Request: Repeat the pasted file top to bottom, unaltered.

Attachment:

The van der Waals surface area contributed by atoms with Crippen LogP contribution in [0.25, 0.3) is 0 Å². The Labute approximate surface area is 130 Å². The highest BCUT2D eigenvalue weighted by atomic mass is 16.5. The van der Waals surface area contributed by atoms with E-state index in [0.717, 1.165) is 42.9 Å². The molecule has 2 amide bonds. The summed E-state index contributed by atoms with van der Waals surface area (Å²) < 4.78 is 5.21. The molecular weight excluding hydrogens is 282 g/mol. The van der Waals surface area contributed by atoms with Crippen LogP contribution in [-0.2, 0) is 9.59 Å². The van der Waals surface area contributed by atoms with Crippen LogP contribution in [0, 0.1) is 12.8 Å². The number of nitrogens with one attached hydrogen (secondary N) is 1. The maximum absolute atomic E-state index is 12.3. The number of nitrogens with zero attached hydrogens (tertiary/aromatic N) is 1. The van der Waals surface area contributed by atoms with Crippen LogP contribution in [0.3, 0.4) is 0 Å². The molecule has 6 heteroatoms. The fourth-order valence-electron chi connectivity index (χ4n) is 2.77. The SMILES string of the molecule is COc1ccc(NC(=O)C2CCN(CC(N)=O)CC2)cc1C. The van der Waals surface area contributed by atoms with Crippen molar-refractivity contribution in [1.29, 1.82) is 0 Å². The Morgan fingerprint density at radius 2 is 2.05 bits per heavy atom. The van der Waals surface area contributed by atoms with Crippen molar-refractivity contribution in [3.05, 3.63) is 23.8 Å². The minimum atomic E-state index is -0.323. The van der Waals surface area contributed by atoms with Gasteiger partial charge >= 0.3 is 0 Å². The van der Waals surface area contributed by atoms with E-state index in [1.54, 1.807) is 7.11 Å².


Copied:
The van der Waals surface area contributed by atoms with Crippen LogP contribution in [0.25, 0.3) is 0 Å². The Labute approximate surface area is 130 Å². The highest BCUT2D eigenvalue weighted by atomic mass is 16.5. The van der Waals surface area contributed by atoms with E-state index in [0.717, 1.165) is 42.9 Å². The molecule has 2 amide bonds. The summed E-state index contributed by atoms with van der Waals surface area (Å²) < 4.78 is 5.21. The molecular weight excluding hydrogens is 282 g/mol. The van der Waals surface area contributed by atoms with Crippen LogP contribution in [-0.2, 0) is 9.59 Å². The van der Waals surface area contributed by atoms with Crippen LogP contribution in [0, 0.1) is 12.8 Å². The number of nitrogens with one attached hydrogen (secondary N) is 1. The maximum absolute atomic E-state index is 12.3. The number of nitrogens with zero attached hydrogens (tertiary/aromatic N) is 1. The van der Waals surface area contributed by atoms with Crippen LogP contribution in [0.3, 0.4) is 0 Å². The molecule has 6 heteroatoms. The fourth-order valence-electron chi connectivity index (χ4n) is 2.77. The SMILES string of the molecule is COc1ccc(NC(=O)C2CCN(CC(N)=O)CC2)cc1C. The van der Waals surface area contributed by atoms with Crippen molar-refractivity contribution in [1.29, 1.82) is 0 Å². The Morgan fingerprint density at radius 2 is 2.05 bits per heavy atom. The van der Waals surface area contributed by atoms with Crippen molar-refractivity contribution in [3.05, 3.63) is 23.8 Å². The minimum atomic E-state index is -0.323. The van der Waals surface area contributed by atoms with Gasteiger partial charge >= 0.3 is 0 Å². The van der Waals surface area contributed by atoms with E-state index in [1.54, 1.807) is 7.11 Å².